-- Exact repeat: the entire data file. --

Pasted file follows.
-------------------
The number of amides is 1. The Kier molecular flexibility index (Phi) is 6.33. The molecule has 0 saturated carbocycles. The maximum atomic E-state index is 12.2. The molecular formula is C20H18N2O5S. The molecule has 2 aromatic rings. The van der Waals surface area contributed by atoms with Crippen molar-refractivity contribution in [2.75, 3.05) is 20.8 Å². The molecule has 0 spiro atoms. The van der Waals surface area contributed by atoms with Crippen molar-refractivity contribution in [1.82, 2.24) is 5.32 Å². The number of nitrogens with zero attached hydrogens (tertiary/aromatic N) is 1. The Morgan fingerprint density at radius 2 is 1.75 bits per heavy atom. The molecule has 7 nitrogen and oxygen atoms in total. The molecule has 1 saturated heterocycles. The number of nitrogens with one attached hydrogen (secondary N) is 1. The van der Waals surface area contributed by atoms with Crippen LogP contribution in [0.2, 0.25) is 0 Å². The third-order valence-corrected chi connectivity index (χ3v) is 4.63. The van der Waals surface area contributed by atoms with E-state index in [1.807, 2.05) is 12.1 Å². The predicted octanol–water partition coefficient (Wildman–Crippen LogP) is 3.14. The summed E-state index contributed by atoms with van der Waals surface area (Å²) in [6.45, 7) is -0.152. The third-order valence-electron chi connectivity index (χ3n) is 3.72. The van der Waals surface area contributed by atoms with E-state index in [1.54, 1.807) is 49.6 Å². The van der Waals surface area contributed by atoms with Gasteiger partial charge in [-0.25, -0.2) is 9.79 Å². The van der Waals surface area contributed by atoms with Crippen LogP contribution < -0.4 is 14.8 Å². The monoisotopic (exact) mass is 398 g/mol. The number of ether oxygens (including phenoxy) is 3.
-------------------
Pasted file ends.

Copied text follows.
The number of amides is 1. The Kier molecular flexibility index (Phi) is 6.33. The molecule has 0 saturated carbocycles. The maximum atomic E-state index is 12.2. The molecular formula is C20H18N2O5S. The molecule has 2 aromatic rings. The van der Waals surface area contributed by atoms with Crippen molar-refractivity contribution in [2.75, 3.05) is 20.8 Å². The molecule has 0 spiro atoms. The van der Waals surface area contributed by atoms with Crippen molar-refractivity contribution in [1.82, 2.24) is 5.32 Å². The number of nitrogens with zero attached hydrogens (tertiary/aromatic N) is 1. The Morgan fingerprint density at radius 2 is 1.75 bits per heavy atom. The molecule has 7 nitrogen and oxygen atoms in total. The molecule has 1 saturated heterocycles. The number of nitrogens with one attached hydrogen (secondary N) is 1. The van der Waals surface area contributed by atoms with Crippen LogP contribution in [0.2, 0.25) is 0 Å². The third-order valence-corrected chi connectivity index (χ3v) is 4.63. The van der Waals surface area contributed by atoms with E-state index in [1.807, 2.05) is 12.1 Å². The predicted octanol–water partition coefficient (Wildman–Crippen LogP) is 3.14. The summed E-state index contributed by atoms with van der Waals surface area (Å²) in [6.45, 7) is -0.152. The third-order valence-electron chi connectivity index (χ3n) is 3.72. The van der Waals surface area contributed by atoms with E-state index in [1.54, 1.807) is 49.6 Å². The van der Waals surface area contributed by atoms with Gasteiger partial charge in [-0.25, -0.2) is 9.79 Å². The van der Waals surface area contributed by atoms with Crippen LogP contribution < -0.4 is 14.8 Å². The monoisotopic (exact) mass is 398 g/mol. The number of ether oxygens (including phenoxy) is 3.